The death of Prigozhin: another act in Putin’s theatre of power

Sociologist Svetlana Stephenson explains the manner of Yevgeny Prigozhin’s extravagant execution

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The death of Prigozhin: another act in Putin’s theatre of power


The fatal crash of Yevgeny Prigozhin's business jet has again focused attention on how the Russian government operates. Many have already noted the mafia-style nature of the reprisal meted out to Putin’s former “chef”. By the brazen killing of a member of his inner circle who had dared to rebel, Putin demonstrated that he has the strength and determination of a mafia boss and will not let his rule be challenged.

The Russian omertà 

In the world of organised crime, a “boss” must show his readiness to deal with any threat to his power. As a member of a Kazan gangster group whom I interviewed in the mid-2000s put it, “the leader must be a tough and self-confident person who loves power and is ready to fight for it by any means”. Any sign of weakness can lead to overthrow of the boss and ultimately his death.

But while such violent methods of reprisal are accepted as the norm in the criminal world, their adoption by the state is another matter entirely. They raise the degree of general tension and instability in a country which is already living in extraordinary conditions.

Putin could have easily used the state machinery and punished Prigozhin’s armed rebellion using the law. Though the judicial system operates in “slow time”, as opposed to the “fast time” of mafia justice, the use of the totally obedient court system would have given the revenge a semblance of legitimacy. The mafia is forced to act through direct physical violence and reprisals because, unlike the state, it has no legal instruments of coercion.

But instead of using the judicial system, Putin first seemingly forgave Prigozhin, returning his seized assets and allowing some of his Wagner troops to settle in Belarus. Meanwhile Prigozhin himself continued to conduct his business in Russia and Africa, making public appearances in Moscow and St. Petersburg (including at the Russia-Africa forum). It seemed he was indestructible.

It was only two months later that the demonstrative reprisal followed. It turned out that Prigozhin’s wartime achievements, his value for potential operations on the Belarusian-Polish and Belarusian-Ukrainian borders, and his military and commercial activities in Africa, which observers — and apparently Prigozhin himself — believed made him an important part of Putin’s system, were all of little consequence to a wounded dictator.

Dictator’s game of cat and mouse

While seemingly a manifestation of a mafia-like worldview, the Russian leader’s actions are in fact entirely characteristic of autocratic rulers.

The trap that Putin set for Prigozhin and his closest associates is a common strategy used by autocrats. The cat-and-mouse game, the delayed punishment, the capacity to disorient the victim and then destroy them whenever you choose — this is the pinnacle of power. Those who carry out such actions are driven not only by necessity, but also by a particular kind of pleasure.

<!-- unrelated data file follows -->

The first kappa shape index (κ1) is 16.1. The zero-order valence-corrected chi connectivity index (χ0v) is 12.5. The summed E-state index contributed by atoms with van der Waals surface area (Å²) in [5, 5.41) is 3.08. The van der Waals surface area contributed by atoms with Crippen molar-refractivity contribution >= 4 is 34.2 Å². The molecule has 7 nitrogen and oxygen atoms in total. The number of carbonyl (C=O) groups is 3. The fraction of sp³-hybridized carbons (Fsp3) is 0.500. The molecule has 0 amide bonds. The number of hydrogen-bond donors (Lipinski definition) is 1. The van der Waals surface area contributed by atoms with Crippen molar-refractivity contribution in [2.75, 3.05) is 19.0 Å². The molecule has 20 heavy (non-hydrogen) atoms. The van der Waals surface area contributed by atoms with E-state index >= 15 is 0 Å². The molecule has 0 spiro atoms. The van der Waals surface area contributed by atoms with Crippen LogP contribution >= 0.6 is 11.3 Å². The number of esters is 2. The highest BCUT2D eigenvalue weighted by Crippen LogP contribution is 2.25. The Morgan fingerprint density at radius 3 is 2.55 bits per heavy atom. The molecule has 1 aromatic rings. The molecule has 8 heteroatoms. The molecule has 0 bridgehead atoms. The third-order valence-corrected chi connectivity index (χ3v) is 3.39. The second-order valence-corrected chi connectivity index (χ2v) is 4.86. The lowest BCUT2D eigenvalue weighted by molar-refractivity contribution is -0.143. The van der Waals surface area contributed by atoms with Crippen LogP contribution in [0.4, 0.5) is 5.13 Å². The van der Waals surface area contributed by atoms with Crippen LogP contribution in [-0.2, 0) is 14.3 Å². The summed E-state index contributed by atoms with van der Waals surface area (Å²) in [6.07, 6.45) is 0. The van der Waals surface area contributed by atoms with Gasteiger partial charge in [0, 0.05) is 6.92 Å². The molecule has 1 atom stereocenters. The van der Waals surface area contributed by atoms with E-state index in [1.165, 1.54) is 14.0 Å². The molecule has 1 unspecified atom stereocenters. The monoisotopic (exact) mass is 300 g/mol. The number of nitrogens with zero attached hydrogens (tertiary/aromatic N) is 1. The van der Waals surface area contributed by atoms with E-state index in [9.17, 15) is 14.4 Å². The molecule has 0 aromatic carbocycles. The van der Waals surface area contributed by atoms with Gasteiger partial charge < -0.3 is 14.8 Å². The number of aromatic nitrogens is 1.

In Crowds and Power, sociologist Elias Canetti wrote that those in power often carry out violence in a delayed, leisurely manner, as when a cat plays with a mouse:

“It lets it go, allows it to run about a little and even tum its back; and, during this time, the mouse is no longer subjected to force. But it is still within the power of the cat and can be caught again. If it gets right away it escapes from the cat’s sphere of power; but, up to the point at which it can no longer be reached, it is still within it. The space which the cat dominates, the moments of hope it allows the mouse, while continuing however to watch it closely all the time and never relaxing its interest and intention to destroy it-all this together, space, hope, watchfulness and destructive intent, can be called the actual body of power, or, more simply, power itself.”

Crowds and Power, Elias Canetti, 1960, translation by Carol Stewart.

Dictators often disarm their victims with promises of forgiveness or displays of warmth and generosity. Stalin was a master of such games. Often, before destroying a prominent diplomat or party figure, he would invite them to Moscow, thank them for their excellent work and offer them a new position — all while their arrest and execution were already predetermined.

Such actions by dictators, their capacity to act without rules and without exhibiting their clear intentions, do not undermine their power, but instead represent expressions of their sovereignty.

Also, when people cannot understand the rules by which the system operates, this disorients, disarms, and instils fear, both in members of the elite and in the wider population. Under Stalin, for instance, it was impossible to predict who would keep their life and status and who would be eliminated. The same is increasingly true today.

Shakespearian plots

Extrajudicial reprisals, assassination attempts and murders, including using such medieval methods as secret poisonings, seem strange and exotic for a modern-day, 21st century state that has a well-built judicial system acting in the interests of the authorities. But power has its own games and traditions, fears and pleasures.

The system of power built in Russia presupposes personal loyalty, but at the same time it is fraught with conflicts, betrayal and treason. It will continue to provide us with Shakespearean plots, such as those we have been witnessing over the past two months, from the dramatic rebellion of Prigozhin to his equally dramatic elimination, for a long time to come.

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